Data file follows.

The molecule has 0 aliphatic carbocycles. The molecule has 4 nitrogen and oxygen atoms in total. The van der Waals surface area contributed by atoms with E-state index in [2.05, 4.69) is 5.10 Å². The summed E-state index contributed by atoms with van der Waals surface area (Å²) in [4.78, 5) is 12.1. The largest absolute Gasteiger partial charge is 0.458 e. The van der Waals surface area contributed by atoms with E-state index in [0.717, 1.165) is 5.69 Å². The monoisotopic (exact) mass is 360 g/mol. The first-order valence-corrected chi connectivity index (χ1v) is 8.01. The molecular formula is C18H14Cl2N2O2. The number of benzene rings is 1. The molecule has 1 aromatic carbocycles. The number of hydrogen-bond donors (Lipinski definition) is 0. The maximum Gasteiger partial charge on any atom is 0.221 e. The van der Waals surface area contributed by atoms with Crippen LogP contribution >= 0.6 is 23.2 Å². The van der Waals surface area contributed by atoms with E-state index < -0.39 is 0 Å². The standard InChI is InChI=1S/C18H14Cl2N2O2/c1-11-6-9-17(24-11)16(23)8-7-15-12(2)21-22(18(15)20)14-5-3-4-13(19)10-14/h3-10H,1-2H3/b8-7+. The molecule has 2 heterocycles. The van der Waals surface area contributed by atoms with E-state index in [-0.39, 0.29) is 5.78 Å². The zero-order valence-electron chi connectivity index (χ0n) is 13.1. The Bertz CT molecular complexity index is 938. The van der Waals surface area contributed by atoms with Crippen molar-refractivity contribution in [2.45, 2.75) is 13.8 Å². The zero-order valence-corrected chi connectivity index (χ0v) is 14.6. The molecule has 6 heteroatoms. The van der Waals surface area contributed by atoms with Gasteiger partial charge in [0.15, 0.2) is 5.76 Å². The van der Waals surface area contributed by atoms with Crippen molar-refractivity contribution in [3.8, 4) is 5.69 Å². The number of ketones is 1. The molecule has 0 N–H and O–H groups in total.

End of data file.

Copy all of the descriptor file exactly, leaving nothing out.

The molecule has 0 aliphatic carbocycles. The molecule has 4 nitrogen and oxygen atoms in total. The van der Waals surface area contributed by atoms with E-state index in [2.05, 4.69) is 5.10 Å². The summed E-state index contributed by atoms with van der Waals surface area (Å²) in [4.78, 5) is 12.1. The largest absolute Gasteiger partial charge is 0.458 e. The van der Waals surface area contributed by atoms with E-state index in [0.717, 1.165) is 5.69 Å². The monoisotopic (exact) mass is 360 g/mol. The first-order valence-corrected chi connectivity index (χ1v) is 8.01. The molecular formula is C18H14Cl2N2O2. The number of benzene rings is 1. The molecule has 1 aromatic carbocycles. The number of hydrogen-bond donors (Lipinski definition) is 0. The maximum Gasteiger partial charge on any atom is 0.221 e. The van der Waals surface area contributed by atoms with Crippen LogP contribution >= 0.6 is 23.2 Å². The van der Waals surface area contributed by atoms with E-state index < -0.39 is 0 Å². The standard InChI is InChI=1S/C18H14Cl2N2O2/c1-11-6-9-17(24-11)16(23)8-7-15-12(2)21-22(18(15)20)14-5-3-4-13(19)10-14/h3-10H,1-2H3/b8-7+. The molecule has 2 heterocycles. The van der Waals surface area contributed by atoms with E-state index in [-0.39, 0.29) is 5.78 Å². The zero-order valence-electron chi connectivity index (χ0n) is 13.1. The Bertz CT molecular complexity index is 938. The van der Waals surface area contributed by atoms with Crippen molar-refractivity contribution in [2.45, 2.75) is 13.8 Å². The zero-order valence-corrected chi connectivity index (χ0v) is 14.6. The molecule has 6 heteroatoms. The van der Waals surface area contributed by atoms with Gasteiger partial charge in [0.15, 0.2) is 5.76 Å². The van der Waals surface area contributed by atoms with Crippen molar-refractivity contribution in [3.8, 4) is 5.69 Å². The number of ketones is 1. The molecule has 0 N–H and O–H groups in total.